Most Greeks say government crackdown on tax evaders failing: poll

ATHENS Sun Dec 30, 2012 2:21am IST

Conservative New Democracy leader Antonis Samaras leaves the party's main election kiosk in Athens' Syntagma square June 17, 2012. REUTERS/Pascal Rossignol

Conservative New Democracy leader Antonis Samaras leaves the party's main election kiosk in Athens' Syntagma square June 17, 2012.

Credit: Reuters/Pascal Rossignol

ATHENS (Reuters) - More than two-thirds of Greeks say their government is failing to fight tax evasion, a poll showed on Saturday, a major focus of popular discontent along with austerity measures imposed to unlock bailout aid.

Almost 68 percent of respondents in a Kapa Research/To Vima poll said the ruling coalition of conservative Prime Minister Antonis Samaras was not doing enough to catch tax dodgers.

The poll was taken on December 20-21, a week before prosecutors said that the names of relatives of former finance minister, George Papaconstantinou, had been removed from a list of 2,062 possible tax cheats with Swiss bank accounts.

Papaconstantinou, who negotiated Greece's first EU/IMF bailout in 2010, has denied tampering with the list. He is facing a parliamentary investigation, a first step under Greek law to possibly stripping him of his immunity as a former cabinet member.

In the poll, the main opposition Syriza party led Samaras's New Democracy by 22.6 percent to 21.5 percent. Socialist PASOK, the three-party coalition's second-biggest member which ejected Papaconstantinou from its ranks on Friday, scored 6.2 percent - about half its election score in June.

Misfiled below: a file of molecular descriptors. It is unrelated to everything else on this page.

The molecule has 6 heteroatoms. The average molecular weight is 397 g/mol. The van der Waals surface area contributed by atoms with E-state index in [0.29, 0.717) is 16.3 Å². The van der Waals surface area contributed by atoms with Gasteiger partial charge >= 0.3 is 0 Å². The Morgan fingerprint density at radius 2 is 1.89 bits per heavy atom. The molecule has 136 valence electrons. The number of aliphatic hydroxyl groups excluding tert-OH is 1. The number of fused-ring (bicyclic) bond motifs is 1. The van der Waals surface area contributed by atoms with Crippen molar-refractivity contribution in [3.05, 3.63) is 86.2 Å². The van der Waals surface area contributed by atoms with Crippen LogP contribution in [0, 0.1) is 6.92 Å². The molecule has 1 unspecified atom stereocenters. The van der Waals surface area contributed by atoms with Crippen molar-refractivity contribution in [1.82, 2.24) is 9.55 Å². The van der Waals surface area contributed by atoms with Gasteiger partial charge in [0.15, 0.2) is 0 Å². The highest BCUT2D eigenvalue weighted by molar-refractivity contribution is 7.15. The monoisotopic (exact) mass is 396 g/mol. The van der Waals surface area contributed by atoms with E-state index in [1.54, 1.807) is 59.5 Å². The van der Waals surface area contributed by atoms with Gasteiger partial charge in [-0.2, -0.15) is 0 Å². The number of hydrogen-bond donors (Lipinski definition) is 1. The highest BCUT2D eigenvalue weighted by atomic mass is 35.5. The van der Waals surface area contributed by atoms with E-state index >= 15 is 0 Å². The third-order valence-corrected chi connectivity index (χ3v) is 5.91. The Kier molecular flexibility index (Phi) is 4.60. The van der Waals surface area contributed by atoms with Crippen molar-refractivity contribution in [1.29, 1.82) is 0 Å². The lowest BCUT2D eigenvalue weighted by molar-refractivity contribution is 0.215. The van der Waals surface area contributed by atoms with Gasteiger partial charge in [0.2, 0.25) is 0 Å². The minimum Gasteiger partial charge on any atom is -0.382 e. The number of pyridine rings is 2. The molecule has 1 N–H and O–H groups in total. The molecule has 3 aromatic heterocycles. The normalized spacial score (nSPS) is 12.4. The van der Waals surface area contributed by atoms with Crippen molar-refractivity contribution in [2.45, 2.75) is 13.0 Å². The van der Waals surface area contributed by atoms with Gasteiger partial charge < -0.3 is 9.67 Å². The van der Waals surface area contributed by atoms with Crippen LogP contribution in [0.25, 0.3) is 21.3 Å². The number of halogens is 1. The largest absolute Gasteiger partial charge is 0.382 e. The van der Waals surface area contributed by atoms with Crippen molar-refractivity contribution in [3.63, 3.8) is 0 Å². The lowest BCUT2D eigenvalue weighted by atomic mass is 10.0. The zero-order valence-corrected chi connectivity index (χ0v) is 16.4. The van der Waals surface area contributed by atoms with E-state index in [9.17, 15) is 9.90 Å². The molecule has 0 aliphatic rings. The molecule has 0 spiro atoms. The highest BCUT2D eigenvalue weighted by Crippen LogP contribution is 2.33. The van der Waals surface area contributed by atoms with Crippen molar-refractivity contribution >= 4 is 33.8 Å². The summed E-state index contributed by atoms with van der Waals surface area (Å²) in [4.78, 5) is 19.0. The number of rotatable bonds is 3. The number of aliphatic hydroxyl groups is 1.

The latest 49 billion euros ($65 billion) in bailout funds Samaras secured on December 13 failed to impress voters. Almost 71 percent said they were no more optimistic after Europe's decision to keep bankrolling their country.

However, 59 percent said the government should be given more time - more than twice as many as the 28 percent who wanted immediate elections - and about 46 percent said Samaras was a more suitable prime minister than opposition leader Alexis Tsipras, head of leftist, anti-austerity Syriza.

About 77 percent of respondents said Greece should remain in the euro and just 16 percent backed a return to the country's national currency, the drachma.

($1 = 0.7564 euros)

(Reporting by Harry Papachristou; Editing by Louise Ireland)

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